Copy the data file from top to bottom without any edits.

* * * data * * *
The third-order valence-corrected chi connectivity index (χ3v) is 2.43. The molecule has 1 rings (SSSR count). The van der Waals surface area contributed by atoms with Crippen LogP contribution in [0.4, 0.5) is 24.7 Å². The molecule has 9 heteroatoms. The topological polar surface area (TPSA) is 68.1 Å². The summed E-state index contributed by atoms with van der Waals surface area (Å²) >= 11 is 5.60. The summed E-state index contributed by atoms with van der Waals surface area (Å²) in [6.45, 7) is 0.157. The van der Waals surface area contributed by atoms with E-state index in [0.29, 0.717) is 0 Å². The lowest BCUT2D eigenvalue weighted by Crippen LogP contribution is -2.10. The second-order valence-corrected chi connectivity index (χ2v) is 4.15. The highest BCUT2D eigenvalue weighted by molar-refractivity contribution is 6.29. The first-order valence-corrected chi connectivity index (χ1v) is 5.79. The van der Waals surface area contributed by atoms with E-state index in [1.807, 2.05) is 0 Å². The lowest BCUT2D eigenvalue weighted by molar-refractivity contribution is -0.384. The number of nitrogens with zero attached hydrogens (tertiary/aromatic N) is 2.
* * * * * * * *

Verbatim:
The third-order valence-corrected chi connectivity index (χ3v) is 2.43. The molecule has 1 rings (SSSR count). The van der Waals surface area contributed by atoms with Crippen LogP contribution in [0.4, 0.5) is 24.7 Å². The molecule has 9 heteroatoms. The topological polar surface area (TPSA) is 68.1 Å². The summed E-state index contributed by atoms with van der Waals surface area (Å²) >= 11 is 5.60. The summed E-state index contributed by atoms with van der Waals surface area (Å²) in [6.45, 7) is 0.157. The van der Waals surface area contributed by atoms with E-state index in [0.29, 0.717) is 0 Å². The lowest BCUT2D eigenvalue weighted by Crippen LogP contribution is -2.10. The second-order valence-corrected chi connectivity index (χ2v) is 4.15. The highest BCUT2D eigenvalue weighted by molar-refractivity contribution is 6.29. The first-order valence-corrected chi connectivity index (χ1v) is 5.79. The van der Waals surface area contributed by atoms with E-state index in [1.807, 2.05) is 0 Å². The lowest BCUT2D eigenvalue weighted by molar-refractivity contribution is -0.384. The number of nitrogens with zero attached hydrogens (tertiary/aromatic N) is 2.